Biology’s Next Top Model: Zebrafish – The Varsity
It is not a hybrid of a zebra and a fish; rather, Danio rerio, commonly known as zebrafish, is a small freshwater fish found in tropical climates. The zebrafish is characterized by its slender body and shiny stripes, and is well known for its unique biological properties – properties that have made it a favored organism for modeling research in genetics, embryological development, and medicine.
“Model organisms” like zebrafish are particularly important for scientists and researchers to learn and discover the mechanisms of biological processes.
The History of Zebrafish as a Model Organism
In the 1960s, zebrafish began to be used as a model organism in various biological studies. Their small size, low-maintenance care needs, short prenatal period, and other unique characteristics make them ideal candidates for research.
Zebrafish eggs develop outside the mother’s body. Since the embryos are transparent, it is possible to easily observe the early embryological developments of zebrafish and the sequential growth of their internal structures. Zebrafish are very similar to mammals in terms of important anatomical and physiological features. Classified as vertebrates, they also share a remarkable number of similarities with humans in particular – they have the same major tissue systems and organs as us, and share many common characteristics with the muscles, blood, kidneys and eyes of humans. , specifically.
These commonalities are also present at the genetic level: zebrafish and humans share about 70% of their genes. Eighty-four percent of genes linked to human diseases have a close match with their zebrafish counterparts. Research done with zebrafish as a model organism therefore has great potential to unlock new avenues for medicine and the resolution of human disease, allowing us to better understand the molecular mechanisms behind how and why we get sick.
The genetics of zebrafish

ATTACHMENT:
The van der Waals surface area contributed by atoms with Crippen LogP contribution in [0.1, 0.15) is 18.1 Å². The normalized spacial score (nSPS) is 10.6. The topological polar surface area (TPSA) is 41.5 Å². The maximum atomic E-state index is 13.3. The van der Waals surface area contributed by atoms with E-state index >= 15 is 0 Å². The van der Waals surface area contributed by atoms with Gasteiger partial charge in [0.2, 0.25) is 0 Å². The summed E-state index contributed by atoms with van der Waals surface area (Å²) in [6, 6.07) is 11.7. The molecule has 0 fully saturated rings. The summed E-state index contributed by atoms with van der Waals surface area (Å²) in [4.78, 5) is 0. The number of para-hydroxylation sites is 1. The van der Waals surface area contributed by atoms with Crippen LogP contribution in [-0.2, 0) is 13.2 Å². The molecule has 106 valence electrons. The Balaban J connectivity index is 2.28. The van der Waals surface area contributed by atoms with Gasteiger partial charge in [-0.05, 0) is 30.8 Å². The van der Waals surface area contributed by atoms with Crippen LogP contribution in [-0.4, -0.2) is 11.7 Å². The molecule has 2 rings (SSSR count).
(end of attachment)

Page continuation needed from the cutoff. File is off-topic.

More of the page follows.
Advances in genetic engineering technology and new zebrafish facilities at many institutions around the world have allowed zebrafish to become a widely used model in genetic studies. The zebrafish is the favored organism for this area of research due to their easily accessible genes, low cost of providing them, and fewer ethical restrictions on research on zebrafish compared to mammalian organisms. Over the past few decades, zebrafish have been used in both forward and reverse genetic screens, with very impactful results.
“Direct genetics” involves looking at the genetic cause of a mutation, which helps scientists identify a number of different variations of the same gene. In the 1990s, a group of scientists attempted to identify many genes critical to organ system development by mass screening zebrafish. It was the first time that scientists had done this type of screening on a vertebrate species, and it has yielded much more information about the genetic causes of different diseases. The screening identified 1,500 mutations in 400 different genes responsible for developmental defects through observation, which was made possible by the fact that zebrafish embryos are nearly transparent and develop very quickly.
“Reverse genetics” consists of modifying a particular gene of interest and observing the consequences. Although rodents are the usual model organism for reverse genetics studies, they require scientists to inject target genes into unfertilized eggs, which can be difficult. It is therefore much easier to conduct reverse genetic analyzes in embryonic and larval zebrafish.
Early zebrafish embryos can be injected with genetic material so scientists can observe if there is a temporary change in how the target gene is expressed, or if there is an absence of genetic response. This method allows researchers to study early zebrafish development in a way that allows for close examination of how genes affect an organism at a place and time in the developmental process that researchers choose. This disease modeling is how scientists search for effective therapies for certain genetic conditions.
Researchers generally have an easier time performing these forward and reverse genetic analyzes on zebrafish larvae than on some other animals, giving zebrafish a distinct advantage. The genetic research we have been able to conduct on zebrafish has allowed us to model and better understand some of the most widespread and dangerous diseases of our time, such as cancer.